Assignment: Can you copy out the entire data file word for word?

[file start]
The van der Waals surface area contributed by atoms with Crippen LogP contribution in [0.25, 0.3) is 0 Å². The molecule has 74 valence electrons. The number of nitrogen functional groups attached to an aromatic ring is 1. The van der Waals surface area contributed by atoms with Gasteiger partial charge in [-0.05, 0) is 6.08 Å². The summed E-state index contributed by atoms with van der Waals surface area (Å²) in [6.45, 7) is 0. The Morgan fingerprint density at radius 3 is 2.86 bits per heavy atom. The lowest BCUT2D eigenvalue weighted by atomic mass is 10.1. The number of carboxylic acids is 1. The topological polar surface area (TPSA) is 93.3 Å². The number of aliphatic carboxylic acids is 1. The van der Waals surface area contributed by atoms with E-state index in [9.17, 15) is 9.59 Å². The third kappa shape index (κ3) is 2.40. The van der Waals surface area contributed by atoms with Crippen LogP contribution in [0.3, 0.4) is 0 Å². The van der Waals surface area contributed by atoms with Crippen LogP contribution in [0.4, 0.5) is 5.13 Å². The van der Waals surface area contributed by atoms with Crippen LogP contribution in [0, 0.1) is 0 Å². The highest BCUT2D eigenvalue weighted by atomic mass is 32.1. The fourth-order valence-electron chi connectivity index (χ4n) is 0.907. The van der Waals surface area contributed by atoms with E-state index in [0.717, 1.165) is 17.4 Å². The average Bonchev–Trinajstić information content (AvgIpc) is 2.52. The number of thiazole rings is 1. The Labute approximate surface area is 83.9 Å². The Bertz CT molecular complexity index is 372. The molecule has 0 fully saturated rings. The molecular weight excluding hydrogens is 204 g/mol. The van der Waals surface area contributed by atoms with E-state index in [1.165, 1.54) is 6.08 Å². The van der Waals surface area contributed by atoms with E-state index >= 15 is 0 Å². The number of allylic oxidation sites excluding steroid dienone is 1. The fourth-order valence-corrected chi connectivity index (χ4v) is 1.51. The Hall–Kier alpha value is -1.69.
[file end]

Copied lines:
The van der Waals surface area contributed by atoms with Crippen LogP contribution in [0.25, 0.3) is 0 Å². The molecule has 74 valence electrons. The number of nitrogen functional groups attached to an aromatic ring is 1. The van der Waals surface area contributed by atoms with Gasteiger partial charge in [-0.05, 0) is 6.08 Å². The summed E-state index contributed by atoms with van der Waals surface area (Å²) in [6.45, 7) is 0. The Morgan fingerprint density at radius 3 is 2.86 bits per heavy atom. The lowest BCUT2D eigenvalue weighted by atomic mass is 10.1. The number of carboxylic acids is 1. The topological polar surface area (TPSA) is 93.3 Å². The number of aliphatic carboxylic acids is 1. The van der Waals surface area contributed by atoms with E-state index in [9.17, 15) is 9.59 Å². The third kappa shape index (κ3) is 2.40. The van der Waals surface area contributed by atoms with Crippen LogP contribution in [0.3, 0.4) is 0 Å². The van der Waals surface area contributed by atoms with Crippen LogP contribution in [0.4, 0.5) is 5.13 Å². The van der Waals surface area contributed by atoms with Crippen LogP contribution in [0, 0.1) is 0 Å². The highest BCUT2D eigenvalue weighted by atomic mass is 32.1. The fourth-order valence-electron chi connectivity index (χ4n) is 0.907. The van der Waals surface area contributed by atoms with E-state index in [0.717, 1.165) is 17.4 Å². The average Bonchev–Trinajstić information content (AvgIpc) is 2.52. The number of thiazole rings is 1. The Labute approximate surface area is 83.9 Å². The Bertz CT molecular complexity index is 372. The molecule has 0 fully saturated rings. The molecular weight excluding hydrogens is 204 g/mol. The van der Waals surface area contributed by atoms with E-state index in [1.165, 1.54) is 6.08 Å². The van der Waals surface area contributed by atoms with E-state index >= 15 is 0 Å². The number of allylic oxidation sites excluding steroid dienone is 1. The fourth-order valence-corrected chi connectivity index (χ4v) is 1.51. The Hall–Kier alpha value is -1.69.